5. Yikes, I didn’t finish the comment above before I posted it. I meant to say that Chris Masterjohn, PhD posits that reducing PUFAs too low might end up having the opposite effect that one is looking for.

    1. I’m guessing that eggs would be good for that. Every brand of eggs that I have seen indicate that, in a large egg, one yolk has 4-5 gms of fat, but only 1.5 gm of that is sat. fat, the rest PUFA/Mono. What I do to bring up the sat. fat is add cheese, sour cream, butter to it.

    2. One thing I’ve noticed based on the OmegaQuant test is that there are large differences in people’s D6D – a desaturase that is the limiting enzyme in converting linoleic acid (LA) to arachidonic acid (AA). I have twice as much linoleic as arachidonic, suggesting low levels. Many others I’ve seen have roughly equal amounts. But the range in different cultures is HUGE! Americans in 1962 had almost twice as much AA, the French in 2004 had equal amounts and rural Chinese in 1992 had more than three times as much LA. My numbers, for better or worse, look the most like the Chinese.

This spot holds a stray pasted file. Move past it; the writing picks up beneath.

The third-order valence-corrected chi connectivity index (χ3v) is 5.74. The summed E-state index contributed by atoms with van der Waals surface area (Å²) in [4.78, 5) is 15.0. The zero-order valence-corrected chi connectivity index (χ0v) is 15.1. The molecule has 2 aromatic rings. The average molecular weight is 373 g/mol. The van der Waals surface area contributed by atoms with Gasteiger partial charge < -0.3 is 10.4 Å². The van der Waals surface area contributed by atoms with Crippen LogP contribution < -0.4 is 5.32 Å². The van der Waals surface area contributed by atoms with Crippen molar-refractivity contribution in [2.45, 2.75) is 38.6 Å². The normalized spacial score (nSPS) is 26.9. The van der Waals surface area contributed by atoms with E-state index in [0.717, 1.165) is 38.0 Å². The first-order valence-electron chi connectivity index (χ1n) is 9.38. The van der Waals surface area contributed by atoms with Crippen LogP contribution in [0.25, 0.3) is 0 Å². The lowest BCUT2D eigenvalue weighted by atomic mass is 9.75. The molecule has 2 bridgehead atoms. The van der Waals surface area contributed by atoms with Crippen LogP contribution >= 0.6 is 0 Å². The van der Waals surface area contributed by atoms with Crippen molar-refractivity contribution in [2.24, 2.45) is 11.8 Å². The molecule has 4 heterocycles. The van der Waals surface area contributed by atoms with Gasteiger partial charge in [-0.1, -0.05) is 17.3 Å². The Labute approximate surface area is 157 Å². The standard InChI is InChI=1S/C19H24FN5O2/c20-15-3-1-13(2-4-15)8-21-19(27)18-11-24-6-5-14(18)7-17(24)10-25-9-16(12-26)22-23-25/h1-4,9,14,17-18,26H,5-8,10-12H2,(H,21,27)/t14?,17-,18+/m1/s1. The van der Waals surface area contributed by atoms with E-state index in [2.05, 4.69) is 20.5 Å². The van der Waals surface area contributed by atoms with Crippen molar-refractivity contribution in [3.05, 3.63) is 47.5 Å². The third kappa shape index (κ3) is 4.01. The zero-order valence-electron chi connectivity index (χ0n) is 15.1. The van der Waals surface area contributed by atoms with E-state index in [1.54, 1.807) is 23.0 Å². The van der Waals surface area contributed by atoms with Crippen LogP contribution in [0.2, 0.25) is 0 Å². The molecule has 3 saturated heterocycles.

1. I followed The Zone Diet (and had best results with it) for 15 years before going low carb. He shouted from the rooftops of the dangers of arachidonic acid and warned of eating too many egg yolks. In fact he cooking only the whites in olive oil, and making deviled egg with hummus instead of yolk/mayo.

        I know bodybuilders who buy arachidonic acid supplements (yes, it is a real thing) to enhance their training.